Will Press Put Out Fire on Iran?
The media dropped its guard in the run-up to the attack on Iraq. Will they redeem themselves if pressure builds for an air strike or war against Iran? There are some indications that some lessons may have been learned. [...]
Newspapers may be in the role of bullpen stopper right now, with the current Iran "semi-crisis." In baseball lingo, they should try to "put out the fire" there, after losing one for the home team in Iraq three years ago.
To those who would say that this inflates the power or even role of the press in America today, I would reply: You don't expect the Democrats to keep us out of war, do you? Just as they would not stand up to the president on Iraq for fear of appearing "weak on terror," they would likely be wary of appearing "weak on the Tehran Bomb." Let's face it: All the Democrats want to do right now is stagger through to November with an unpopular president in office, and hope that, maybe, they can re-take at least one house of Congress -- without having to stick their necks out.
So the media, usually only a middle-reliever or in a mop-up role on this playing field, might have to pitch with the game on the line.
That's from a column on the website for Editor and Publisher, written by Greg Mitchell. It is written perhaps more harshly that I might have written it, but the sentiment is the same.
Mitchell goes on to give a few example of the press starting to show some spirited opposition to the government's propaganda campaign. Unfortunately, for every example he gives, there are many examples of the press blithely parroting the Administration's efforts to prepare the minds of Americans for battle.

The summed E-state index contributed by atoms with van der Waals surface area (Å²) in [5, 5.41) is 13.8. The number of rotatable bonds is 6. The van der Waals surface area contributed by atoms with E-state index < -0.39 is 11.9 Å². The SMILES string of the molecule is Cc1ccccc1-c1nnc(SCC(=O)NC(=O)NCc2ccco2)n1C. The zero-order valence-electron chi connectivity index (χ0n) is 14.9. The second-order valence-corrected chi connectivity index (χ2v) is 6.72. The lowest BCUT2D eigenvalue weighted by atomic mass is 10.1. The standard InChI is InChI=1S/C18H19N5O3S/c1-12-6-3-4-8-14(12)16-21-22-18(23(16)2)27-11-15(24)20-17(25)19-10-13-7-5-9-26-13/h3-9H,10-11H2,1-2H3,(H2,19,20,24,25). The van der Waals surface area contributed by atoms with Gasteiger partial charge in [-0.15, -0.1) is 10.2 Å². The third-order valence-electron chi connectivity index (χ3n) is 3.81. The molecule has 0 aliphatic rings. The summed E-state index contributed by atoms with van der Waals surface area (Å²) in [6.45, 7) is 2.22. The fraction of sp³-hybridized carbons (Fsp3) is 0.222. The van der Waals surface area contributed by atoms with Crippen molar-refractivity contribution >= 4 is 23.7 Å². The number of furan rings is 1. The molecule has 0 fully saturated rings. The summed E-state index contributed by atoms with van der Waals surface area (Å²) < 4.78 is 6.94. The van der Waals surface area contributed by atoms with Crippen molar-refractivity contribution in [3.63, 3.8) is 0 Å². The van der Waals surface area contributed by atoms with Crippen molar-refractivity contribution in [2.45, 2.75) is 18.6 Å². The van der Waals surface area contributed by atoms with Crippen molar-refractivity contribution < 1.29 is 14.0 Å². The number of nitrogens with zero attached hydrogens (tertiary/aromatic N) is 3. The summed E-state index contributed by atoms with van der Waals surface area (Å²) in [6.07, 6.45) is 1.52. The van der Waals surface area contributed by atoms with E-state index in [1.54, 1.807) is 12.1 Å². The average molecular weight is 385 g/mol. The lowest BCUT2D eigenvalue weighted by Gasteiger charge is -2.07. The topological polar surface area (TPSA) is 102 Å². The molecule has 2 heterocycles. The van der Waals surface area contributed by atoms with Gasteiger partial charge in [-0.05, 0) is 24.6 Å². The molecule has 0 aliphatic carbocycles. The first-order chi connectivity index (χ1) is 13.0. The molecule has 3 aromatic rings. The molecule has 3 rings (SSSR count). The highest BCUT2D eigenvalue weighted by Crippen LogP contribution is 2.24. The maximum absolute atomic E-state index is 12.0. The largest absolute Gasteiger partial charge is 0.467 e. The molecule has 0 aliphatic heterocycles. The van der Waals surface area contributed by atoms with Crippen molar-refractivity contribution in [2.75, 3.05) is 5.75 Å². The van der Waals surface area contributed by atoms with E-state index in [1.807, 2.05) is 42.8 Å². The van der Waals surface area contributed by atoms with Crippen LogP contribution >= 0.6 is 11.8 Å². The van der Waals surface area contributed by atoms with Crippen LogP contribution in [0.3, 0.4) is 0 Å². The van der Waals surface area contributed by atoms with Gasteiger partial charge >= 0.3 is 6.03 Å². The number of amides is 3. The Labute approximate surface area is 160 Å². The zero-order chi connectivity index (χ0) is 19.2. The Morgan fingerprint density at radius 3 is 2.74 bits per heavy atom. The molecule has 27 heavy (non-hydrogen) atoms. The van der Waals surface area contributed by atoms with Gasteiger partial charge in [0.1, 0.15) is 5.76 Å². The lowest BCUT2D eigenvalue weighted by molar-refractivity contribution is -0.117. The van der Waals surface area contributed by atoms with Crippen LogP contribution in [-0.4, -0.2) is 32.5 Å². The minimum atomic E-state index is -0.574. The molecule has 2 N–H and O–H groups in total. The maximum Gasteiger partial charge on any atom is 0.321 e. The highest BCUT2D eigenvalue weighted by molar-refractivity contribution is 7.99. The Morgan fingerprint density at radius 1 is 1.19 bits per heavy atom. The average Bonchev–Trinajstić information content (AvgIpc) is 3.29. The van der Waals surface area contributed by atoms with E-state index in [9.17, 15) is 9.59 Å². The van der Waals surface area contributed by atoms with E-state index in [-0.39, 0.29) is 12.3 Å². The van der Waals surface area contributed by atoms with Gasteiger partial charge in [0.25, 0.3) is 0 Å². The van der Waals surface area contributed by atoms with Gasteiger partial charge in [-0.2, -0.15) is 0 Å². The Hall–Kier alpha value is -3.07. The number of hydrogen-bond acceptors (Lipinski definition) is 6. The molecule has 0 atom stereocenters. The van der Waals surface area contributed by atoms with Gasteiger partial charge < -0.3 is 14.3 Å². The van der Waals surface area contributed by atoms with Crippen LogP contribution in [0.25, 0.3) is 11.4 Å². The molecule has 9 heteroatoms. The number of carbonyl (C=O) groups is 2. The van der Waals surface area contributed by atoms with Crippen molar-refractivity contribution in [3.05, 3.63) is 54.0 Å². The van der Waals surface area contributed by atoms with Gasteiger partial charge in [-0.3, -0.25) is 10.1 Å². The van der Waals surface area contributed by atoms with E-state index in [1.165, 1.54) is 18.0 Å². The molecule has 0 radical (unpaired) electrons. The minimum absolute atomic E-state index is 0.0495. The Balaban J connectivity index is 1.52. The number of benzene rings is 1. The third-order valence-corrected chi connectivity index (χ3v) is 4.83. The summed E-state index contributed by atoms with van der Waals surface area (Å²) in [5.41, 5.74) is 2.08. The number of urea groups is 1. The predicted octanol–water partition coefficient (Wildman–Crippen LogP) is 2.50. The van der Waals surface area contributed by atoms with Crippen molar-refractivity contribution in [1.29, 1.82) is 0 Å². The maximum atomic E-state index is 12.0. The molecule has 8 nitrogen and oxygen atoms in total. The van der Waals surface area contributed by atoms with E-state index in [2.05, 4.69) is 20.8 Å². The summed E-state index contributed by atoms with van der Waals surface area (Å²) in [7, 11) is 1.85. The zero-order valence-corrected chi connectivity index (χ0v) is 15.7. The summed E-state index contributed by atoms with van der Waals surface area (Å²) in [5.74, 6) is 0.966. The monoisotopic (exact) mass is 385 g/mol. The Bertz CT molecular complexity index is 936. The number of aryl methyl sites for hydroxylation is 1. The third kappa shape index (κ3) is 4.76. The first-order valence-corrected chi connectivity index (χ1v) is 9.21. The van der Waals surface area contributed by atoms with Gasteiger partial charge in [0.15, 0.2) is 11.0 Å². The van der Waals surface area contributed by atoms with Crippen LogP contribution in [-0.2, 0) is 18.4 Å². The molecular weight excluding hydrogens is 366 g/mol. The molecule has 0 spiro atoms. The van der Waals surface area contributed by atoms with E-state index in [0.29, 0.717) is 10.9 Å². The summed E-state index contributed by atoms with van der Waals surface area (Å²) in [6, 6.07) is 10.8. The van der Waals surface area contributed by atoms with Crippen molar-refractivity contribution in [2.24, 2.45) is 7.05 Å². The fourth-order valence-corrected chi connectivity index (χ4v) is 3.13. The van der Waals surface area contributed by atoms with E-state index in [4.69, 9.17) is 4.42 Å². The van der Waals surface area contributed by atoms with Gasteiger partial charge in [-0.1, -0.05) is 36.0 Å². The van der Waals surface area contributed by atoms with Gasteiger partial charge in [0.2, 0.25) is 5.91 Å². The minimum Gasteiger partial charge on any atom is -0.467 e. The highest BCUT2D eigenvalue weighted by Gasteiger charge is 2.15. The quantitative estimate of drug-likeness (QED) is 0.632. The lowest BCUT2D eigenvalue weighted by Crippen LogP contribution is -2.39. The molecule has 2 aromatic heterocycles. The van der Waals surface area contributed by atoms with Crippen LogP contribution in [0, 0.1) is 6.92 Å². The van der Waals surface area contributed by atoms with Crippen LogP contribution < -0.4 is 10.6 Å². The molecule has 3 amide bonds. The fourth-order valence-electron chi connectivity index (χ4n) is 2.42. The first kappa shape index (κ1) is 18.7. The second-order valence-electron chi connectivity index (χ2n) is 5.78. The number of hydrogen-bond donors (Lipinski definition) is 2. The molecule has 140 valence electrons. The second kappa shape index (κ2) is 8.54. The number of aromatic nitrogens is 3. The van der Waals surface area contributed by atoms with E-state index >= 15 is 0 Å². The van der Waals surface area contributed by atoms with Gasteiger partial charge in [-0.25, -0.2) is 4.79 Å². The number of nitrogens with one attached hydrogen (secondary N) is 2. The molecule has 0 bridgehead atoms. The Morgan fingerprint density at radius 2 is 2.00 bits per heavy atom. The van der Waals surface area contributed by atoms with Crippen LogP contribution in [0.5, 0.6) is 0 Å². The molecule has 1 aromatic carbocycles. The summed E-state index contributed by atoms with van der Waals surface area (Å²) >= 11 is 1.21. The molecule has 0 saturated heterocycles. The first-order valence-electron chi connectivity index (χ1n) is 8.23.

I hope he's right, but that is not how I see the media responding at this point. They are still the stenographers for the Project for a New American Century, as far as I am concerned.
As Robert W. McChesney & John Nichols put it, back in 2003:
At Bush's last prewar press conference, the White House press corps looked more like stenographers than journalists. Even some reporters were appalled; ABC News White House correspondent Terry Moran said the reporters looked "like zombies," while Copley News Service Washington correspondent George Condon Jr. told AJR that it "just became an article of faith among a lot of people: 'Look at this White House press corps; it's just abdicated all responsibility.'" Millions of Americans agreed. "I talked to people everywhere I went who said that if the media, especially the television media, had done its job, there wouldn't have been a war," says Representative Jim McDermott.